It can be regarded continuous in Schwartz method of continuous function sequence. Even derivatives exist which works as
$$\int f(t) \delta'(t-x) dt = - f'(x)$$
Periodicity
Not periodic.

PS Walsh-Fourier tranform basis is periodic.
ref. https://www.stat.pitt.edu/stoffer/dss_files/walshapps.pdf
It is discrete in popular sense, but we can regard them continuous as well as ##\delta## funciton is.
Actually derivative of Walsh functions are sum of periodical chain of ##\delta## functions.

In the last century wavelet transform of both discrete and continuous was found ref. https://en.wikipedia.org/wiki/Wavelet_transform
Scaling and shifting of a chosen mother wavelet seems a new idea apart from FT.
FT basis has infinite length which does not decay at all. It is mathematical ideal body but many physical phenomena take place locally. Wavelet transform with farther decaying mother wavelet might be convenient in such cases, I suspect.
So the only other basis of periodic functions apart from sines/cosines, are walsh functions?
Wavelets are generic waves I think.

QuantumCuriosity42 said:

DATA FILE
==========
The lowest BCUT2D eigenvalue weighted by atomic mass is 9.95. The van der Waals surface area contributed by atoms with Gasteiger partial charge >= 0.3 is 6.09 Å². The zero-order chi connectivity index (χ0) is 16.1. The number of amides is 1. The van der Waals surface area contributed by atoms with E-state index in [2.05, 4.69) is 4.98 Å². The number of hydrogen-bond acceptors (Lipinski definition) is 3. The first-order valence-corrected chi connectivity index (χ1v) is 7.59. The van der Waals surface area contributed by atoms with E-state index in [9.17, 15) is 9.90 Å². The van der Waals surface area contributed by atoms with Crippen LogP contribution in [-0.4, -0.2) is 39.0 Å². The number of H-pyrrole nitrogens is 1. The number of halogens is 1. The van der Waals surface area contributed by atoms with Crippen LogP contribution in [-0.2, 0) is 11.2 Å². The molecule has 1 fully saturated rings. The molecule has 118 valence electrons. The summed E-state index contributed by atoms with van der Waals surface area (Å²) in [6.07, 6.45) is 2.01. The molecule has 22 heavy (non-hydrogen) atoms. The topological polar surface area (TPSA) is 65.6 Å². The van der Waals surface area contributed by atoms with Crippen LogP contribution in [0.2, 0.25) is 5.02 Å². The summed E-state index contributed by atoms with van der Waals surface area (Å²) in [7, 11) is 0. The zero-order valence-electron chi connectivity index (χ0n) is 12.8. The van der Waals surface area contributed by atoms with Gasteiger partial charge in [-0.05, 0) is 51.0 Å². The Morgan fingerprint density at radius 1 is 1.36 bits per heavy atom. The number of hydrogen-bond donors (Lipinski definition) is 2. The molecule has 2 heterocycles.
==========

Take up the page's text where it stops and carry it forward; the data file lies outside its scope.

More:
So the only other basis of periodic functions apart from sines/cosines, are walsh functions?
Yes, as far as I know now. I know I do not know very much.

marcusl
Or the Mathieu functions already mentioned in this thread. Or the various Jacobi elliptic functions... But I'm not sure what we're getting at anymore.

vanhees71
Haborix said:
Or the Mathieu functions already mentioned in this thread. Or the various Jacobi elliptic functions... But I'm not sure what we're getting at anymore.
Mathie functions are not periodic. I think Jacobi elliptic functions are not orthogonal.

QuantumCuriosity42 said:
Thank you so much! Your post was insightful. (At least if Schrodinger equation was derived without supposing the premise you arrive at using it for a state of constant energy. If not it would be underwhelming.)
But then, what really means an "state of constant energy"? Is that a photon?
Also, the reasoning we use now to derive E=h*f as @PeterDonis told me in another thread (see screenshot) is that one you showed me @renormalize ?
View attachment 335721
Does anyone know what is the other derivation "using different reasoning from the reasoning Placnk originally used" that he mentions on that screenshot?